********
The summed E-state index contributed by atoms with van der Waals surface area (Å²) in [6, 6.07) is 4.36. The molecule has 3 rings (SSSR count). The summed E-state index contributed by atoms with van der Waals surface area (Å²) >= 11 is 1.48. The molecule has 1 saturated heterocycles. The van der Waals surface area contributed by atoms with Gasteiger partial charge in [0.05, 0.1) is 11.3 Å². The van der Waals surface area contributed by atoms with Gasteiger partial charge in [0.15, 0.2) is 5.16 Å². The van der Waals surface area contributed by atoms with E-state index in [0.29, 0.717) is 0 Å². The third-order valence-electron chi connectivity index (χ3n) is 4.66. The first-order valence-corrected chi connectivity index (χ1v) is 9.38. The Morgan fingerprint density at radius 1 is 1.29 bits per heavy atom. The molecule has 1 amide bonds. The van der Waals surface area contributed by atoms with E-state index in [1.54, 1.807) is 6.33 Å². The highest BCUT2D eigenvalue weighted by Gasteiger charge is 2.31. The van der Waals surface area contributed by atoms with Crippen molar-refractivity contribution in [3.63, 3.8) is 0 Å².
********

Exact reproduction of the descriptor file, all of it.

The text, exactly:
The summed E-state index contributed by atoms with van der Waals surface area (Å²) in [6, 6.07) is 4.36. The molecule has 3 rings (SSSR count). The summed E-state index contributed by atoms with van der Waals surface area (Å²) >= 11 is 1.48. The molecule has 1 saturated heterocycles. The van der Waals surface area contributed by atoms with Gasteiger partial charge in [0.05, 0.1) is 11.3 Å². The van der Waals surface area contributed by atoms with Gasteiger partial charge in [0.15, 0.2) is 5.16 Å². The van der Waals surface area contributed by atoms with E-state index in [0.29, 0.717) is 0 Å². The third-order valence-electron chi connectivity index (χ3n) is 4.66. The first-order valence-corrected chi connectivity index (χ1v) is 9.38. The Morgan fingerprint density at radius 1 is 1.29 bits per heavy atom. The molecule has 1 amide bonds. The van der Waals surface area contributed by atoms with E-state index in [1.54, 1.807) is 6.33 Å². The highest BCUT2D eigenvalue weighted by Gasteiger charge is 2.31. The van der Waals surface area contributed by atoms with Crippen molar-refractivity contribution in [3.63, 3.8) is 0 Å².